These official comments, written by NPPA attorneys Mickey Osterreicher and Alicia Calzada, with contributions from board member Greg Smith and NPPA intern Joan Blazich, discuss the issues currently facing visual journalists regarding copyright and propose solutions for creating a system which would treat copyright holders and users of orphaned works fairly and efficiently.
The comments state that “NPPA is gravely concerned that in seeking to address the frustration of ‘good faith users’ of Orphan Works in order to cure their potential liability and ‘gridlock in the digital marketplace,’ the Copyright Office may create a far more serious problem for authors/owners of visual works.” The comments also note that “As visual journalists, our members are squeezed from every side by onerous contracts seeking all rights for little compensation, the proliferation of user generated content by publishers and the widespread infringement of visual works by individuals and organizations. While we understand and appreciate the concerns of those in the copyright community who need to use Orphan Works, we believe it is crucial to protect the copyright of recently created visual works that, for whatever reason, appear to be orphaned when, in fact, they are not.”
NPPA attorneys Osterreicher and Calzada plan to attend the Copyright Office’s public hearings on orphan works once dates and times for those hearings are announced. As more visual journalists face situations in which their images are misappropriated under an ”orphan works” claim, the NPPA proposes that if any legislation is enacted, it must include language that protects authors from predatory practices by those who would infringe upon our members’ work with impunity under the protection of a new law.
“Photographers are lucky to have advocates like Mickey, Alicia, Greg and Joan, who spend a great deal of time examining these issues and and how they will affect our members and all those who create content,” said NPPA President Mike Borland. “The orphan works issue won’t be resolved soon and it certainly won’t be resolved properly without our voice being heard,” he added.
In accordance with that goal, the comments recommend significant limitations on what works qualify as orphans and which users would be entitled to such protection. In addition, the NPPA advocated for registration of any uses of orphan works, along with a bond or insurance requirement to protect rights holders’ financial interests in the event they come forward to make a claim.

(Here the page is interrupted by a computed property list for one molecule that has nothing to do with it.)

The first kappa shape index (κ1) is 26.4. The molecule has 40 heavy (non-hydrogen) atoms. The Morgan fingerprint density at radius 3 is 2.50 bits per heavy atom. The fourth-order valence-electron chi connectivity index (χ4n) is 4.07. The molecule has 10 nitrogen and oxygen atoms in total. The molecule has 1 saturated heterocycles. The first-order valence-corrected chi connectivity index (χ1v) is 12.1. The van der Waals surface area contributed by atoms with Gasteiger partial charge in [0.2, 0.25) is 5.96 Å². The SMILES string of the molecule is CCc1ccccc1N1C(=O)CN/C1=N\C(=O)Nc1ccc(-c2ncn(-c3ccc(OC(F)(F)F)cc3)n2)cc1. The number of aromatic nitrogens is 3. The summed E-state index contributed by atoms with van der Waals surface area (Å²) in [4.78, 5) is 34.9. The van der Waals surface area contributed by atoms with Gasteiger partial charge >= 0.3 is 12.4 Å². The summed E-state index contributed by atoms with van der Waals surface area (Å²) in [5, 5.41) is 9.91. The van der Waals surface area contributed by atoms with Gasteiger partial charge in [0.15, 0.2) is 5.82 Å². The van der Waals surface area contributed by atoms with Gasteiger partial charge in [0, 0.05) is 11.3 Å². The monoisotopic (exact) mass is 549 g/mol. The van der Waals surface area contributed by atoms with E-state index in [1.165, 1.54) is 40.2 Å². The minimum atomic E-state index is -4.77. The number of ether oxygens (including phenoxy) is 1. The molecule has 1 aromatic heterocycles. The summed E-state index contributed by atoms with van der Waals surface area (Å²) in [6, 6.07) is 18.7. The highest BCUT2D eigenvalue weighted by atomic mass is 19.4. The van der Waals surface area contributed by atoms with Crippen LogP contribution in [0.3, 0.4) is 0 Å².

To read the NPPA’s comments, click here. To read the Copyright Office’s current NOI, click here. To read about previous Copyright Office inquiries on the subject of orphan works click here.
Posted in copyright, copyright infringement, National Press Photographers Association, NPPA, Orphan Works, Photographers' Rights, U.S. Copyright Office, Visual Journalists | 1 Comment »
October 22nd, 2012 by Joan Blazich and tagged Arrest, first amendment, free speech, journalism, journalist, national press photographers association, NPPA, NYPD, occupy wall street, photographers, photography, photojournalism, photojournalist, police, zuccotti park
Today the National Press Photographer’s Association (NPPA) announced that it was joining 5 elected officials and almost a dozen members of the press in a lawsuit against the New York Police Department (NYPD) and JP Morgan Chase. The lawsuit alleges that the City of New York, the MTA, the NYPD, Brookfield Properties, and JP Morgan Chase conspired to violate the First Amendment rights of press members who were arrested while covering the “Occupy Wall Street” protests. The amended complaint seeks both redress against police misconduct during these arrests and that a federal independent monitor be appointed to observe future NYPD incidents involving the press.
NPPA joins this lawsuit on behalf of its 7000 members, including Plaintiff Stephanie Keith. Recently awarded the Newswoman of the Year Award by the Newswoman’s Club of New York, Ms. Keith was arrested twice while covering the Occupy Wall Street protests. “I joined this lawsuit because as a working journalist I’ve been arrested, thrown to the ground, hit with batons and yelled at by the NYPD while doing my job on assignment” said Ms. Keith. “I have seen my fellow journalists being treated this way as well. Why should journalists be subjected to trauma inducing harassment on the job?”
Sean D. Elliot, President of NPPA, stated that NPPA joined the lawsuit so that “it can effectively address the continuing course of conduct by the NYPD against its members and others that has chilled our Constitutionally protected rights to gather and disseminate news.”
Other plaintiffs in this lawsuit were quick to praise NPPA for joining as a new party. “We are pleased and honored to have the NPPA join our efforts, and we look forward to working with them towards the goals of justice, accountability and freedom of expression,” said Sam Cohen, one of the attorneys at the helm of the case. Yetta Kurland, a civil rights attorney assisting with the case, remarked that “The NPPA and other members of the press play a vital role in getting the message of OWS out to the world. Arresting the press isn’t just an attempt by the City and JP Morgan Chase to suppress the press and freedom of speech and expression, but also to suppress the message of Occupy.”